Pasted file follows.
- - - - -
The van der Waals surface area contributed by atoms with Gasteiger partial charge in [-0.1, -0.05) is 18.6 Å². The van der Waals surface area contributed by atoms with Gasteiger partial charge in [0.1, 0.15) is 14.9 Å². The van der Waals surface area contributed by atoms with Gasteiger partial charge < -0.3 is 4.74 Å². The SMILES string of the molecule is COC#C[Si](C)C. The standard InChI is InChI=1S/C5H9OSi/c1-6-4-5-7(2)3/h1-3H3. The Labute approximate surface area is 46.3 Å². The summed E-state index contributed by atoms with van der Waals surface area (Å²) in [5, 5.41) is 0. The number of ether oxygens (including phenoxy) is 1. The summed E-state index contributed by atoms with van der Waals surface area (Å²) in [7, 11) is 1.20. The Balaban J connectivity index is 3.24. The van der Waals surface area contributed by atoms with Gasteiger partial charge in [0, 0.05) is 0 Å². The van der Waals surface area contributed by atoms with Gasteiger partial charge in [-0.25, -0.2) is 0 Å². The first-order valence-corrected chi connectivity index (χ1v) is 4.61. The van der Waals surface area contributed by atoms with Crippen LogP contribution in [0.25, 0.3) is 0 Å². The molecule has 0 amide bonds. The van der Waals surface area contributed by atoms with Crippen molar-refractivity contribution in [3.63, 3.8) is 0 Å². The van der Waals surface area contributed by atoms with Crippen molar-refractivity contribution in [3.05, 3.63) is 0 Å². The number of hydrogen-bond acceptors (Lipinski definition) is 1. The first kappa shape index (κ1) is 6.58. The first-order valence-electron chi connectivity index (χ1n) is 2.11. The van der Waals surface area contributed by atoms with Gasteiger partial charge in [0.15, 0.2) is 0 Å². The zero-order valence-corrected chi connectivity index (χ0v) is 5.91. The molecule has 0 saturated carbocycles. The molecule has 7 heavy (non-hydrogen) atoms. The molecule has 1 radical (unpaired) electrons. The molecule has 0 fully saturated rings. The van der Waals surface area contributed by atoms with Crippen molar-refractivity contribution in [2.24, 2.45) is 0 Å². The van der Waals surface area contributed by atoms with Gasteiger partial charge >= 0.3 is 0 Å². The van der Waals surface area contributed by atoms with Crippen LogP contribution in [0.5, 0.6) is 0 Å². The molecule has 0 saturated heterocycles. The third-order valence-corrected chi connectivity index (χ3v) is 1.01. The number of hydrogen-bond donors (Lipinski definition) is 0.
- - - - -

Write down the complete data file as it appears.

The van der Waals surface area contributed by atoms with Gasteiger partial charge in [-0.1, -0.05) is 18.6 Å². The van der Waals surface area contributed by atoms with Gasteiger partial charge in [0.1, 0.15) is 14.9 Å². The van der Waals surface area contributed by atoms with Gasteiger partial charge < -0.3 is 4.74 Å². The SMILES string of the molecule is COC#C[Si](C)C. The standard InChI is InChI=1S/C5H9OSi/c1-6-4-5-7(2)3/h1-3H3. The Labute approximate surface area is 46.3 Å². The summed E-state index contributed by atoms with van der Waals surface area (Å²) in [5, 5.41) is 0. The number of ether oxygens (including phenoxy) is 1. The summed E-state index contributed by atoms with van der Waals surface area (Å²) in [7, 11) is 1.20. The Balaban J connectivity index is 3.24. The van der Waals surface area contributed by atoms with Gasteiger partial charge in [0, 0.05) is 0 Å². The van der Waals surface area contributed by atoms with Gasteiger partial charge in [-0.25, -0.2) is 0 Å². The first-order valence-corrected chi connectivity index (χ1v) is 4.61. The van der Waals surface area contributed by atoms with Crippen LogP contribution in [0.25, 0.3) is 0 Å². The molecule has 0 amide bonds. The van der Waals surface area contributed by atoms with Crippen molar-refractivity contribution in [3.63, 3.8) is 0 Å². The van der Waals surface area contributed by atoms with Crippen molar-refractivity contribution in [3.05, 3.63) is 0 Å². The number of hydrogen-bond acceptors (Lipinski definition) is 1. The first kappa shape index (κ1) is 6.58. The first-order valence-electron chi connectivity index (χ1n) is 2.11. The van der Waals surface area contributed by atoms with Gasteiger partial charge in [0.15, 0.2) is 0 Å². The zero-order valence-corrected chi connectivity index (χ0v) is 5.91. The molecule has 0 saturated carbocycles. The molecule has 7 heavy (non-hydrogen) atoms. The molecule has 1 radical (unpaired) electrons. The molecule has 0 fully saturated rings. The van der Waals surface area contributed by atoms with Crippen molar-refractivity contribution in [2.24, 2.45) is 0 Å². The van der Waals surface area contributed by atoms with Gasteiger partial charge >= 0.3 is 0 Å². The van der Waals surface area contributed by atoms with Crippen LogP contribution in [0.5, 0.6) is 0 Å². The molecule has 0 saturated heterocycles. The third-order valence-corrected chi connectivity index (χ3v) is 1.01. The number of hydrogen-bond donors (Lipinski definition) is 0.